But this moment I am obsessed with an object..

    Columbia has Oracle bones. They were digitized in 3D and are available online but require a special viewer. You can see pictures at

    And wikipedia has a thing on them too:

    I am probably fetishizing presence and coevalness. However, as far as how I move through the world, I tend to think that each moment is its own thing and the places and things we are together with are as meaningful as we allow them to be. I was with the Oracle Bones. This thing that was once part of a living create, that then was taken by another human 3000 years ago and written on because it had a divine destiny existed with me for a moment in time, in all of its fragility from 3000 years of existence. Unlike a museum, in a library there is no glass. There is you and the object of curiosity. These moments take my breath away. I have them with digital discovery too, but mainly with photographs. Perhaps it is just me being attached to those human connections that are able to exist across time. I feel a similar way when I encounter a well read older book. Let me stop this tangent…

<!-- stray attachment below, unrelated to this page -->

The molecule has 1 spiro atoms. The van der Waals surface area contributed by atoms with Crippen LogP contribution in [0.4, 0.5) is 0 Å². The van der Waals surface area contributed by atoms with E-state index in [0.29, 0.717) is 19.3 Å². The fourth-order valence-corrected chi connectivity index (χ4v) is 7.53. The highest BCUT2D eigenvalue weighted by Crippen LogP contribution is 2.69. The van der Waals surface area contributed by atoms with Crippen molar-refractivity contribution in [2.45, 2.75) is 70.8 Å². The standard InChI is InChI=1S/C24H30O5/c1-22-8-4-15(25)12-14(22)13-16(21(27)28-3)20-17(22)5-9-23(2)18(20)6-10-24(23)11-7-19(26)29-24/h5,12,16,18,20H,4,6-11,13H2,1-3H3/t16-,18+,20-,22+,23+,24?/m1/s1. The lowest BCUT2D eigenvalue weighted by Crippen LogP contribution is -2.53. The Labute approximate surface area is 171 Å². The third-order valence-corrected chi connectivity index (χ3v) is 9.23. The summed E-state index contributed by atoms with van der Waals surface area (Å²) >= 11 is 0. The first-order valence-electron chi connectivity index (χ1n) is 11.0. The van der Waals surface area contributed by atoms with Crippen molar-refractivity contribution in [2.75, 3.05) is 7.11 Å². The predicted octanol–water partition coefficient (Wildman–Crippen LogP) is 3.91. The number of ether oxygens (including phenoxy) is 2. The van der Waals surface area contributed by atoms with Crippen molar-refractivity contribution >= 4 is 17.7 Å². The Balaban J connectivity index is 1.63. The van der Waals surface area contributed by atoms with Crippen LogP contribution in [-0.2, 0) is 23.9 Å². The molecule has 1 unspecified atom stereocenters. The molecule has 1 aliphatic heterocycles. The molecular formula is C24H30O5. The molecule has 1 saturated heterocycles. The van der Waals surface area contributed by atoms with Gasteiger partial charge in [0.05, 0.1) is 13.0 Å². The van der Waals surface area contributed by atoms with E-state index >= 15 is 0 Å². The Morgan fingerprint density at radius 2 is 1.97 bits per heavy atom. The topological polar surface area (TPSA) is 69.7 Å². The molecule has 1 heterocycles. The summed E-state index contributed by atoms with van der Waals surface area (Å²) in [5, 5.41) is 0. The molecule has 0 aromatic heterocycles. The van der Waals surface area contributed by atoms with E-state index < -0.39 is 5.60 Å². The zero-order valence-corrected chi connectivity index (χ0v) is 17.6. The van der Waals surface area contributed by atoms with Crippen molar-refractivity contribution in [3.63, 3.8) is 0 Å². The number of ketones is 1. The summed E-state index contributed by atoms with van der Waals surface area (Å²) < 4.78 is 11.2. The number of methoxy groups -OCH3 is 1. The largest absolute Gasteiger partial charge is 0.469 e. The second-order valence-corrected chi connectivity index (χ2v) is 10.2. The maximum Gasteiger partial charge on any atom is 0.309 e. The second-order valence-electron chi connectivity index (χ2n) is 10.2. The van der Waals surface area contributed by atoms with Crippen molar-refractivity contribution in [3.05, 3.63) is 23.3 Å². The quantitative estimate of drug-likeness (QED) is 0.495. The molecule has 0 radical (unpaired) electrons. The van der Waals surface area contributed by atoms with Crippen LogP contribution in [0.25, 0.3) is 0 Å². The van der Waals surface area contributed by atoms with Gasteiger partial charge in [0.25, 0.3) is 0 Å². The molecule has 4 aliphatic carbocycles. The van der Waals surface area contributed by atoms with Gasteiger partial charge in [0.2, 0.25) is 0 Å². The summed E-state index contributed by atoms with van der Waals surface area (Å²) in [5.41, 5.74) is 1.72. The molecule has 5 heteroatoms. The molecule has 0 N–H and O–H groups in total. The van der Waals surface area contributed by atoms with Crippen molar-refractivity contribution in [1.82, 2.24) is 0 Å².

The temporality of the digital can never capture the fragility of physical objects. This is something I am always thinking about because we experience the digital as a non physical thing, ignoring that even the digital is composed of many objects that will also deteriorate and disappear over time. It also contains its own obsolescence. Digital things are, by the nature of how we use remediated digital content, designed to exist on a screen or server or other object designed to display the digital object temporarily before the screen, action, etc disappears or moves on to the next thing. For me, rather than being a tool of in perpetuity the digital, then, is something that adds time to the physical objects it remediates. It is capable of allowing new lines of inquiry because it allows place and time to lose their importance. The digital allows for collaboration more easily and across borders. Finally it increases the time a person is has to examine the digital analog object in new digitally enabled ways to create new knowledge.